In June of 1963, as a reporter at The Times, I had an interview in New York with Alabama’s Governor George C. Wallace, who had flown in to appear on NBC’s “Meet the Press.” He stayed in a large suite at the Pierre hotel on Fifth Avenue, where our talk took place.
The interview had been going well for the first 10 minutes, but then Governor Wallace suddenly rose from his chair, took me by the arm, and led me to one of the windows overlooking Central Park and the row of expensive buildings that line Fifth Avenue.
“Here we have the citadel of hypocrisy in America,” he said, pointing down to the street and declaring that hardly any black people, even those who could afford it, could hope to share living space with whites in this area, or in surrounding areas, because of the longstanding, if unacknowledged, practices of real estate segregation in New York and other Northern cities.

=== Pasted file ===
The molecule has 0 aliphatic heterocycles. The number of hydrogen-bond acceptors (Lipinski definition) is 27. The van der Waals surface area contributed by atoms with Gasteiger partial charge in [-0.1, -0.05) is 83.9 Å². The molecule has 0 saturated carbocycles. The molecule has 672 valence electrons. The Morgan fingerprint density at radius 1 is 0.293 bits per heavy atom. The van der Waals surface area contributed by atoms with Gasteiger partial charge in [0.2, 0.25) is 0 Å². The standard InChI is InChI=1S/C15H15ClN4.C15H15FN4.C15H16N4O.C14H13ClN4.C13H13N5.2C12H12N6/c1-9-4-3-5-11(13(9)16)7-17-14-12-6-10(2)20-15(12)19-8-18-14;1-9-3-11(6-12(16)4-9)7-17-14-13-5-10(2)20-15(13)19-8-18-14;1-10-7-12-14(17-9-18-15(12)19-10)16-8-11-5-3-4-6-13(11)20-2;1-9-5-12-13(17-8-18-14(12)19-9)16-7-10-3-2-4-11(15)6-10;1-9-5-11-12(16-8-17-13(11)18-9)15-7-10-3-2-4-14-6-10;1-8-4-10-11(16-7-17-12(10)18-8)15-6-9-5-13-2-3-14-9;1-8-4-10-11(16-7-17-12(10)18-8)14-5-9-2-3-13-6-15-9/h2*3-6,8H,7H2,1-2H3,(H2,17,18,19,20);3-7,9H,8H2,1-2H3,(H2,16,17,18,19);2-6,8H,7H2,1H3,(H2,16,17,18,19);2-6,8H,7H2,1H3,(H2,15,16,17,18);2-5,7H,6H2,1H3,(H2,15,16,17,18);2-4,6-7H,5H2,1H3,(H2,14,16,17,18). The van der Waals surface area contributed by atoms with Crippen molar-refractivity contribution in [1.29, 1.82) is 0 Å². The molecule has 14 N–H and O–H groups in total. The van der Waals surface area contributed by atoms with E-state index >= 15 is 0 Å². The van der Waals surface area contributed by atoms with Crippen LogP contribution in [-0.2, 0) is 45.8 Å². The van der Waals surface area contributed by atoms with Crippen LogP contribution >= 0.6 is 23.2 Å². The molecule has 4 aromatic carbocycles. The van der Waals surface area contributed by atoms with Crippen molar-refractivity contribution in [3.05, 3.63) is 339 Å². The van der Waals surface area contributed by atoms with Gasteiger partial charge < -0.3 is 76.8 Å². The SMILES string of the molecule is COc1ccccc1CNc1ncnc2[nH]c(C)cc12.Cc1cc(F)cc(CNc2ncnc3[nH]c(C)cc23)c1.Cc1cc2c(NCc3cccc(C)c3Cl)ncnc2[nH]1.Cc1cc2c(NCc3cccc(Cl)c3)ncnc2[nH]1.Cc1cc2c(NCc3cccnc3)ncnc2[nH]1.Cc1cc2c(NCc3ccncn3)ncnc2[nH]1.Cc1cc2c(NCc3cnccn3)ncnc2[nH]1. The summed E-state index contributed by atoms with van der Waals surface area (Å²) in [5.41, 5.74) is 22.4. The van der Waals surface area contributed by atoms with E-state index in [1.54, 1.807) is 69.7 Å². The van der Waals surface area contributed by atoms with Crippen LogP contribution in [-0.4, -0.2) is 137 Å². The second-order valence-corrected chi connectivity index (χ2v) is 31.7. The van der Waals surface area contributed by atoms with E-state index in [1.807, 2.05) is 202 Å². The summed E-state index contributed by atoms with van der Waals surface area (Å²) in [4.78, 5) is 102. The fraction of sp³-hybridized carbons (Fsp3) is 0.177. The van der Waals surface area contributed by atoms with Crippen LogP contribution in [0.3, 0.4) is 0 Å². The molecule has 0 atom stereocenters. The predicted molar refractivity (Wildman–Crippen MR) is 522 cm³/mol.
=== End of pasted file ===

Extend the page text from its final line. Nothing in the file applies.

And still, he went on, they come down to the South and rant about equal rights!
I quoted him at length in the next day’s paper, but I left the interview without mentioning to Governor Wallace that I myself had an apartment a few blocks away from the Pierre — and I did not have then, nor do I have to this day, an African-American neighbor on my block.
Similarly, Selma’s history defies neat story lines. In 1990, I attended the interracial wedding of a 38-year-old blue-eyed, blond woman named Betty Ramsey to a 51-year-old black Selma man named Randall Miller, who owns a thriving funeral service catering overwhelmingly to blacks. He also served at the time as Selma’s director of personnel under the town’s enduring white mayor, Joseph T. Smitherman, who held that title in 1965 and whose simple and sympathetic manner persuaded a number of black voters to help maintain him in office for 35 years.